His uttermost conviction that we are living in the here and now and that we must think and write music accordingly, while countering cynicism and indifference: this appealed to me and inspired me on the very deepest level.
As a sixteen-year-old living in the Austrian provinces I was completely captivated by Boulez’s musical personality and by his way of seeing music in an entirely different light—and this remains true even now.
To rethink the music of the past with the composer’s analytical insights in order to give those works a new and revolutionary thrust; to generate a strength to change conditions through the interface that exists between the extremes of anti-Romantic reaction and refusal; to change conditions and at the same time to inspire audiences; and to adopt a critical attitude to the ossified elements in the world of music because there was—and is—so much to criticize: we ourselves now have to deal with all of these problems without this great unifying figure. His uttermost conviction that we are living in the here and now and that we must think and write music accordingly, while countering cynicism and indifference: this appealed to me and inspired me on the very deepest level.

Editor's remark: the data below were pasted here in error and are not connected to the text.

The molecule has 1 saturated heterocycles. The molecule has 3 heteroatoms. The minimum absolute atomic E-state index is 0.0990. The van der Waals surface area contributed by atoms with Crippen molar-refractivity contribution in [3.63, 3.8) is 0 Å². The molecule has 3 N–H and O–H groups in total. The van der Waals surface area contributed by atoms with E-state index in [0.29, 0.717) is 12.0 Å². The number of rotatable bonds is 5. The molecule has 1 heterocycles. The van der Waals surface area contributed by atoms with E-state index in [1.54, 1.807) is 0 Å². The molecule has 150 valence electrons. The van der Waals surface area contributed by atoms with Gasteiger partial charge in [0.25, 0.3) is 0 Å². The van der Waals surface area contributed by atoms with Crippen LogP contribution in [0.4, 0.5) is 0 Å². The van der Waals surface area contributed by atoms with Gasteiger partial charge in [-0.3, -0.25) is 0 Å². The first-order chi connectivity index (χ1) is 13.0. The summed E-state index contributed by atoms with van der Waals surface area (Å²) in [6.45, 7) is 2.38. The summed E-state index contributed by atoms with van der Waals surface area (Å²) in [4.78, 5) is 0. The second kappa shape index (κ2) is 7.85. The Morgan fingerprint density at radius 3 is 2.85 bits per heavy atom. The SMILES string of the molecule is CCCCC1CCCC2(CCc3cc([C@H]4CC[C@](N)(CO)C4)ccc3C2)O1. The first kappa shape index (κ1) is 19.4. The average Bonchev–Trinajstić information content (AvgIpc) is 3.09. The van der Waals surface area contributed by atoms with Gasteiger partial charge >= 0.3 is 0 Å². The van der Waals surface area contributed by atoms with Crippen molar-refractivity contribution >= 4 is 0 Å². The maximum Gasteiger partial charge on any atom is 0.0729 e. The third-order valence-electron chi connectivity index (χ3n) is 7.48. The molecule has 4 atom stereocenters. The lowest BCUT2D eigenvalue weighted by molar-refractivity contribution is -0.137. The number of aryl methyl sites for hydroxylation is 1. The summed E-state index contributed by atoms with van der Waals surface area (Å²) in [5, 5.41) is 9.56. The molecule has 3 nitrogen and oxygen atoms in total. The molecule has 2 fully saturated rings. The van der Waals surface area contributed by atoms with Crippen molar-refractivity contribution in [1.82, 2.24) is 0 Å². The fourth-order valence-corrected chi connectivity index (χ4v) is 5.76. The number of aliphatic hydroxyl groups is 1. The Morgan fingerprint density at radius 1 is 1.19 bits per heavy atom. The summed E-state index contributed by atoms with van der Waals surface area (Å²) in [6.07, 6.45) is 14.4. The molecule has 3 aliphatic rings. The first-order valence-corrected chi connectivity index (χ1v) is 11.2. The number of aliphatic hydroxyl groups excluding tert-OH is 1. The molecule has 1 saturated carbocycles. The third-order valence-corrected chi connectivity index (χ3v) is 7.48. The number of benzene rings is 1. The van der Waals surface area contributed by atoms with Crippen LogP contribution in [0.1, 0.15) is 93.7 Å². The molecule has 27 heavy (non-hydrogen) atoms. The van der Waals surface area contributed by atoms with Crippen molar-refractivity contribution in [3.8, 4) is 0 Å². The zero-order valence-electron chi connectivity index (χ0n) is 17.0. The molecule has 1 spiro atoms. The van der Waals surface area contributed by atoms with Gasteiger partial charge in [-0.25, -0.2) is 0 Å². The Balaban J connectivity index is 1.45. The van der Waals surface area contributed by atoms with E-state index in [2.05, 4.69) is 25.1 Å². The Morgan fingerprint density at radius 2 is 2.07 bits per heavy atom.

I was naturally fascinated by his music, especially by Répons, a work that explores a touchingly varied world of space and sound that I studied in his own autograph copy of the score. The ways of inspiration are mysterious, but in the early 1990s I envisaged a new expressive world for complex works, a world that existed between self-imposed rules, technology, and an emotionally charged and sensuous approach to the question of sonority. I was particularly interested in the interaction between traditional ensembles, live electronics, and architecture. And I wanted to know how he, the master, had handled all of this. It was in December 1998 that I finally met Pierre Boulez at the Musée d’Orsay in Paris.“I doubt if I’ll get a word out, my awe in the face of this towering composer, this embodiment of the Olympus of contemporary music is so great,” I noted at the time in my Venice Work Journal. In spite of this, we agreed on something—an orchestral piece—for Boulez’s tour in 2000. For our next meeting at his house in Baden-Baden in December 1999, he collected me in person from the station, standing on the platform with his arms folded, waiting. We got into his car and he sped off. Following a serious accident I am afraid of car travel but I did not dare say anything because I noticed that he clearly felt at his ease. Years later it turned my stomach to hear his sister tell of the risky car trips she has taken with him.